I checked out your thread in the Off Topic section and when it was set up I was not long out of hospital and feeling rougher than anything I ever dared imagine, so my appologies for seeming to ignore it.You are probably right in saying being in Off Topic meant less people engaging. I noted that yourself and a couple of others posted your stories about joining the party, so would like to extend an invitation to just copy and paste over onto this thread. Save the tedium of retyping.August 19, 2014 at 3:28 pm #104487rodshawParticipant
As for me, seehttp://www.worldsocialism.org/spgb/socialist-standard/2000s/2009/no-1257-may-2009/how-i-got-be-socialistAugust 19, 2014 at 3:43 pm #104488rodshawParticipant
As an addendum to the above, around 1974, while living and working in London, I was in a pub with some friends one evening and this chap somehow got into conversation with me. He was called Charlie, a postman, and he said he was a socialist. I told him so was my dad, a member of the Socialist Party of Great Britain. I myself still remained unconvinced about it all, but I remember feeling really proud that I could tell him my dad was in the SPGB. Turned out he was a member too! So I gave him my dad's phone number and they had a chat.What are the chances of that happening, eh?August 19, 2014 at 4:36 pm #104489AnonymousInactive
I was brought up in a mining community and thought I was a socialist. I did not look into the Labour Party or the parties of the left. My experience as a miner under the National Coal Board was enough to convince me that state control had nothing to do with the communism I had in mind.I am a little embarrassed to admit that I joined the Liberal Party after a bit of arm twisting by my two sisters who were Liberal Councillors. This is more easily understood – when you look at Labour’s strangle hold over politics in the North of England.My sister knew I was a socialist and introduced me to what she called a 'real socialist’: a miner who happened also to be the only SPGB’er in the village! It was about 1978 I believe. ‘So you think you are a socialist?’, He asked.I replied, ‘Well, yes’He rolled up his sleeves.After the good hiding, ( I don't mean he beat me up as some comrade thought. What I mean is that he new his stuff and I didn't ).I think he was impressed tho' when I told him that the Soviet Union had nothing to do with communism. I went home to lick my wounds with a Socialist Standard sticking out my back pocket but within two weeks I knocked on his door (didn’t have the internet in those days) and said, ‘well what about organising that revolution?’I took on the jobs of secretary and branch organiser but I refused to buy all the beer.It was not long before we had a thriving branch holding meetings and debates.I do believe Cde Colborn turned up shortly after.August 19, 2014 at 11:54 pm #104490alanjjohnstoneKeymaster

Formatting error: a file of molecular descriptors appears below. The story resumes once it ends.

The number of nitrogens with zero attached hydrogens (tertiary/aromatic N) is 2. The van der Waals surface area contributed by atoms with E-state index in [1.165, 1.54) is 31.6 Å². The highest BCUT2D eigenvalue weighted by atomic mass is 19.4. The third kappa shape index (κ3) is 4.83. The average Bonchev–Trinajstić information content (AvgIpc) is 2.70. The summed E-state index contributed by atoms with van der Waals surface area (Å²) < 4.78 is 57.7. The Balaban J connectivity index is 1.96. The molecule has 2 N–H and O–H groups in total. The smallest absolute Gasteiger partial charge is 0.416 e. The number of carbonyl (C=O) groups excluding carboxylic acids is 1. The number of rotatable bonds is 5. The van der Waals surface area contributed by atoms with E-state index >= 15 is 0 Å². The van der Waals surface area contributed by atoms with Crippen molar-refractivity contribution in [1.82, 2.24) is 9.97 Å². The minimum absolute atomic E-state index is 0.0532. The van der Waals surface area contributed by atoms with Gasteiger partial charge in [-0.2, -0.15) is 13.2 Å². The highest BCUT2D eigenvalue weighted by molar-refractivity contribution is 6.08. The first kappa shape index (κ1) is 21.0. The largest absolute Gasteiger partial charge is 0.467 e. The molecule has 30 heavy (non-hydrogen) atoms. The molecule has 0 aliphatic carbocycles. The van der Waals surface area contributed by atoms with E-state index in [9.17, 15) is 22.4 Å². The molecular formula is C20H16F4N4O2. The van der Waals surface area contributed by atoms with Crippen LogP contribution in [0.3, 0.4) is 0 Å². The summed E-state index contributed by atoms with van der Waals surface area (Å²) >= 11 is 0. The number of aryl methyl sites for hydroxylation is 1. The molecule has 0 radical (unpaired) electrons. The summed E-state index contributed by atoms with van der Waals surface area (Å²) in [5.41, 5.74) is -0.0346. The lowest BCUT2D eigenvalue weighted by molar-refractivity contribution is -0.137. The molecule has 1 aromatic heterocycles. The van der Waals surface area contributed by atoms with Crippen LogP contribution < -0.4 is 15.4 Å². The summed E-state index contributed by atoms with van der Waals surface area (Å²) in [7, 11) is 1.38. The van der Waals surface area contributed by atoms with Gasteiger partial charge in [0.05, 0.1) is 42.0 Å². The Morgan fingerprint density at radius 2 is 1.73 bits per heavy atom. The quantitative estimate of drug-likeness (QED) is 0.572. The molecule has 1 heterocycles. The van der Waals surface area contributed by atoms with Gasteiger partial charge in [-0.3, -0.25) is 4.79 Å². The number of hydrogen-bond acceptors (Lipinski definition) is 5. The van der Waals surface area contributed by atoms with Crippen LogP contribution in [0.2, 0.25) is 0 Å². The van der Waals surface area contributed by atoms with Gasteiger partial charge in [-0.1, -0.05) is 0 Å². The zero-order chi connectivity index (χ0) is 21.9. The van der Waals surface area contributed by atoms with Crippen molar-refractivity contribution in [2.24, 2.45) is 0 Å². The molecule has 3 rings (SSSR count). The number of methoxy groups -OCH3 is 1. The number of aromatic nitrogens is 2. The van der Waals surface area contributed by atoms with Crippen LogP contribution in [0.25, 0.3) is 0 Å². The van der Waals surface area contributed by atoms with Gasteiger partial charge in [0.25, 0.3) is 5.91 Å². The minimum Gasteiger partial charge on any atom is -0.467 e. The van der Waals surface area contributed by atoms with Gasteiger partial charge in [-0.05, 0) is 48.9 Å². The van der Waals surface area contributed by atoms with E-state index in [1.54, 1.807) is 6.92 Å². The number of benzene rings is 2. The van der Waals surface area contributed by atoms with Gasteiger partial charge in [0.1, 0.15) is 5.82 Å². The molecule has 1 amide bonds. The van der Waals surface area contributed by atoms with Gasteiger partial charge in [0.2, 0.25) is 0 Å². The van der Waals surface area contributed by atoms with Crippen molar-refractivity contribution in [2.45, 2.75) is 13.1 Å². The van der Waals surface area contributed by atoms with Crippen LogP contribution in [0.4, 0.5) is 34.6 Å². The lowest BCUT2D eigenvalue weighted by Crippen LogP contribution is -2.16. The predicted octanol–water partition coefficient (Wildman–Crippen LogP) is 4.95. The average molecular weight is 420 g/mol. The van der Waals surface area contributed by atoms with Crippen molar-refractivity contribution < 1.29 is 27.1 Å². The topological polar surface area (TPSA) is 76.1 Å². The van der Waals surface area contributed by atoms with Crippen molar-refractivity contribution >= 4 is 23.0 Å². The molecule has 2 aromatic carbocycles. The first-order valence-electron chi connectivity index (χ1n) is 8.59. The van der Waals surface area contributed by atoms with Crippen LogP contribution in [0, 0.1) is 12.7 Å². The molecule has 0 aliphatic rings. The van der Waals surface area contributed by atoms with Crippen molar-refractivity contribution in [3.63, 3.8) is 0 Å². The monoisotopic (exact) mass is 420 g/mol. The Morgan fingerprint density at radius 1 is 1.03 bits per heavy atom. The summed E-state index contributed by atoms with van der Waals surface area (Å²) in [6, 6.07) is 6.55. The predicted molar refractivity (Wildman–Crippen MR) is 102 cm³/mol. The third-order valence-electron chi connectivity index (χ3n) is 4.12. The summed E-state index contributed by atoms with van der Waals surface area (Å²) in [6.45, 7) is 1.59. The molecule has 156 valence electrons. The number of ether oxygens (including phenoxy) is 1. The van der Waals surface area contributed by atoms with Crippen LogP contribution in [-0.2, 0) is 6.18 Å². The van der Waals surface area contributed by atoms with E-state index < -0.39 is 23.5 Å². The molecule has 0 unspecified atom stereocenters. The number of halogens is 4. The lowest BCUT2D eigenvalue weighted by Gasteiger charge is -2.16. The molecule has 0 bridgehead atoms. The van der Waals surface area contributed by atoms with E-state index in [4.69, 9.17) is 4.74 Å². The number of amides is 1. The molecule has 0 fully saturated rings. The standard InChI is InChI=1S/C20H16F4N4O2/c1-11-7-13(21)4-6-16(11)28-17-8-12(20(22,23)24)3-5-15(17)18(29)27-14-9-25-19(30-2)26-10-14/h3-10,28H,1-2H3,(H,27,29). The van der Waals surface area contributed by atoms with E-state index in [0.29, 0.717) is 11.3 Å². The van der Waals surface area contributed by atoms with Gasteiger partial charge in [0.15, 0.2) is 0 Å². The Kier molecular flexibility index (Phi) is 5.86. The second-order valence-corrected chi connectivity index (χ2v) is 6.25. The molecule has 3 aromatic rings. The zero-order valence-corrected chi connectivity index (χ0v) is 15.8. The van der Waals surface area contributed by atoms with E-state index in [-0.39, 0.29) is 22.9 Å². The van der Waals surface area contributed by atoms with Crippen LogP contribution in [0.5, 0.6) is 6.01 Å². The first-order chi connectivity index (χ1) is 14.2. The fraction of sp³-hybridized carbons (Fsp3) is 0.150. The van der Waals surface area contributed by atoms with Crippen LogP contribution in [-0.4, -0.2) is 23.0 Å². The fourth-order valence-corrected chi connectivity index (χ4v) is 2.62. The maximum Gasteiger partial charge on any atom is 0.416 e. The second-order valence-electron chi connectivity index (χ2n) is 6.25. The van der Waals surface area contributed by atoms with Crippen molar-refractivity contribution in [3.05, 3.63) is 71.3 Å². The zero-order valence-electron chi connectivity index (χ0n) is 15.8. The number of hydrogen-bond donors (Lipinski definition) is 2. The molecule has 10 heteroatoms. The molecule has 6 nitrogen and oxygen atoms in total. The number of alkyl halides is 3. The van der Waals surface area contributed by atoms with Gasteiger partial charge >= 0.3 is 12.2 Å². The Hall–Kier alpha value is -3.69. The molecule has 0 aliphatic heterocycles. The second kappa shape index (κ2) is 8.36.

Something i blogged for the Socialist Courier on my early encounters with the SPGB that gives a bit of background of the times back then.http://socialist-courier.blogspot.com/2013/04/personal-memories.htmlHowever at primary school i did stand as the Communist Party candidate in the mock election of either 1964 or 1966 perhaps because i did a project on Russia and already called a "Commie" and also that the CP branch had an office a street away from me. I got one vote, my own…The SNP girl won which might account for my anti-nationalist bias but also this was before the hey-days of the SNP began ! So i am accustomed of being in the minority of one and now i abide by the saying by John Quincy Adams "Always vote for principle, though you may vote alone, and you may cherish the sweetest reflection that your vote is never lost."I do recall an early memory of campaigning for the Labour Party in my pre-school days, marching up and down the street waving placards and flags …Back then there was a carnival like atmosphere on election days…bunting and rosettes, loud-speaker vans, in every window , a poster, it was a council estate so there were only various Labour Party ones. Sadly, an election day is the same as any other day, no-on would notice one taking place. Once, an election day was an excuse to party and if your school was a poliing station – a day off school, too !!August 20, 2014 at 10:20 am #104491DJPParticipant
There's a little bit about how I got involved in politics here:http://theoryandpractice.org.uk/page/more-about-theoryandpracticeorgukI came across the party on the internet on MySpace. I was looking at the page of the journal "Aufheben" and saw one of it's "friends" was "The Socialist Party of Great Britain". I looked at the MySpace page took up the free trial subscription offer, saw there was a local branch meeting in my city, went along and that where it all started. Think I went to meetings for about a year before I joined up.Turns out that one of the branch members was friends with one of my girlfriends mother, so about a year or two before I became aware of the party I had been told by her that I should talk to x "because he was in the socialist party" but never took up the offer because I thought "the socialist party" meant "the socialist workers party"…